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Old 14 June 2016, 08:36   #1
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Correct speed

Bit of a noob question, im sure but........

When looking a the speed of a rib, which is (generally) more accurate the tach or the speed reading on the GPS.

Mine seems to show quite a difference.

I will run it against another boat, but at the moment I am just a little curious.
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Old 14 June 2016, 08:47   #2
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GPS will be speed over ground and likely quite accurate.

Tach will be speed through the water.

If you're running in a 5 knot tide it'll be 5 knots out from the speed over ground or gps.

Plus tachometers on boats in my experience are often a bit vague anyway.
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Old 14 June 2016, 09:15   #3
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Eh, how does a tachometer give you speed other than the engine speed
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Old 14 June 2016, 09:28   #4
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Generally know as a speedometer, taken from water speed.

But for the pedant, tachometer : noun : any device for measuring speed, esp the rate of revolution of a shaft.

That shaft could be linked to the water and the info used to measure speed. So not technically wrong. ;-)
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Old 14 June 2016, 12:45   #5
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Thank god I'm only a layman, a speedometer measures speed of distance a tachometer often referred to as a rev counter measures the revs of something usually and engine
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Old 14 June 2016, 12:47   #6
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Somebody's got it all wrong 🙄 gps gives speed over ground- SOG. Tach gives engine speed in RPM, the 2 are vaguely proportional but only in a perfect world. You can't compare the RPM of one boat to another unless they are identical in every way. GPS is usually very accurate at giving SOG. A correctly installed & setup Tachometer is also pretty accurate, especially if it's a NMEA2000 unit running off the engine ecu.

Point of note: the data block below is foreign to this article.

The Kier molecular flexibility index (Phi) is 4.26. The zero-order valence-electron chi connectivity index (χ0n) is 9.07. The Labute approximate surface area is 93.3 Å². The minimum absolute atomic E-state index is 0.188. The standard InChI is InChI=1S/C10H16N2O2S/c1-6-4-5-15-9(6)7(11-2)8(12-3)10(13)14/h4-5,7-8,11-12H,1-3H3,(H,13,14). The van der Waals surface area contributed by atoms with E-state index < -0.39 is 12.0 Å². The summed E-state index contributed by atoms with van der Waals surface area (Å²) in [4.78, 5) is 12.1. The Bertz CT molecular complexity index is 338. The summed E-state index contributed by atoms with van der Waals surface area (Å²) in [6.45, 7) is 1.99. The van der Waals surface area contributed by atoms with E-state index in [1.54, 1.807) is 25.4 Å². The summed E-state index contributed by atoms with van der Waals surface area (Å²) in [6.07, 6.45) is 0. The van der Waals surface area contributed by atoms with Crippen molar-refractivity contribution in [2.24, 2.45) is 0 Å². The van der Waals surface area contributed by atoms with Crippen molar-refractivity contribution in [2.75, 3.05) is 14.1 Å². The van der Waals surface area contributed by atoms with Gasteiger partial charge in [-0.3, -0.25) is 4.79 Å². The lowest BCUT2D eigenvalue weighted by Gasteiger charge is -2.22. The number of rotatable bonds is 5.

Sh1t happens
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Old 14 June 2016, 13:51   #7
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I would use your GPS reading which will be accurate for speed over ground. If you want to know your speed through the water you would have to compensate for the tide, which is somewhere between very little and 11 knots (Swinge).

For your particular boat in similar conditions you could equate speed to RPM but it's probably not worth the trouble.
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Old 14 June 2016, 23:50   #8
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Speedometers on most boats use water pressure from forward motion through water to pressurize air, which is then converted to a speed reading. When working correctly, they are surprisingly (well, to me, anyway) accurate. Problem is, they aren't always working correctly, and give no other indication that they aren't (aside from a reading of, say, 4 mph when on plane with the throttle whacked forward.)

GPS uses satellite signals to read the displacement in a given unit of time to generate a speed reading; will be very accurate assuming you are getting a GPS signal (which should be all the time on the water.)

GPS will only read SOG; speedometer will read speed through water, which will be affected by running up or down currents.

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